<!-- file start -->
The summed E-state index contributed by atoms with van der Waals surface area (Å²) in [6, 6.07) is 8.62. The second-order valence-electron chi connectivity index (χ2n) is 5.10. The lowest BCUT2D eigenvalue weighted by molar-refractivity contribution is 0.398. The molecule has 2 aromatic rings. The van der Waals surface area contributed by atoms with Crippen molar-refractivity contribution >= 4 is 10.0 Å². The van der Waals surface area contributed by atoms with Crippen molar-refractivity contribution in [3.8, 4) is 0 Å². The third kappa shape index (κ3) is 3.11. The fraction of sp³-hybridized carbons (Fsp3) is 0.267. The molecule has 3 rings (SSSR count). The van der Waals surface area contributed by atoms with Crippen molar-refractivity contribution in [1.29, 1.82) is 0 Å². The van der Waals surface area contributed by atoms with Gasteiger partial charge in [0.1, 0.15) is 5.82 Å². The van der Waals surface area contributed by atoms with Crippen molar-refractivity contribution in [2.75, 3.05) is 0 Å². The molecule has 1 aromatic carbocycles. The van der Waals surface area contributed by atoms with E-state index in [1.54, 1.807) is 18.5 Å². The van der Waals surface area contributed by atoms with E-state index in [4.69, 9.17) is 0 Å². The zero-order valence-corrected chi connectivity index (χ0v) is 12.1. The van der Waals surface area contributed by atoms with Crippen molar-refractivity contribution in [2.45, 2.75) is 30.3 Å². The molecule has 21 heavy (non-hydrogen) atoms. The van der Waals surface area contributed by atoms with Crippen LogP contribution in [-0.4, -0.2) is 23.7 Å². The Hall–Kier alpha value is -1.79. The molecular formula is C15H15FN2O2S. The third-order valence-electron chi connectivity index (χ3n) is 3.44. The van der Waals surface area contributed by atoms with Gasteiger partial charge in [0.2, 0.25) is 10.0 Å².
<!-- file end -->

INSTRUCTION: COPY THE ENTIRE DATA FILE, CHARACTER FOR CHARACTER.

The summed E-state index contributed by atoms with van der Waals surface area (Å²) in [6, 6.07) is 8.62. The second-order valence-electron chi connectivity index (χ2n) is 5.10. The lowest BCUT2D eigenvalue weighted by molar-refractivity contribution is 0.398. The molecule has 2 aromatic rings. The van der Waals surface area contributed by atoms with Crippen molar-refractivity contribution >= 4 is 10.0 Å². The van der Waals surface area contributed by atoms with Crippen molar-refractivity contribution in [3.8, 4) is 0 Å². The third kappa shape index (κ3) is 3.11. The fraction of sp³-hybridized carbons (Fsp3) is 0.267. The molecule has 3 rings (SSSR count). The van der Waals surface area contributed by atoms with Crippen molar-refractivity contribution in [1.29, 1.82) is 0 Å². The van der Waals surface area contributed by atoms with Gasteiger partial charge in [0.1, 0.15) is 5.82 Å². The van der Waals surface area contributed by atoms with Crippen molar-refractivity contribution in [2.75, 3.05) is 0 Å². The molecule has 1 aromatic carbocycles. The van der Waals surface area contributed by atoms with E-state index in [1.54, 1.807) is 18.5 Å². The van der Waals surface area contributed by atoms with E-state index in [4.69, 9.17) is 0 Å². The zero-order valence-corrected chi connectivity index (χ0v) is 12.1. The van der Waals surface area contributed by atoms with Crippen molar-refractivity contribution in [2.45, 2.75) is 30.3 Å². The molecule has 21 heavy (non-hydrogen) atoms. The van der Waals surface area contributed by atoms with Crippen LogP contribution in [-0.4, -0.2) is 23.7 Å². The Hall–Kier alpha value is -1.79. The molecular formula is C15H15FN2O2S. The third-order valence-electron chi connectivity index (χ3n) is 3.44. The van der Waals surface area contributed by atoms with Gasteiger partial charge in [0.2, 0.25) is 10.0 Å².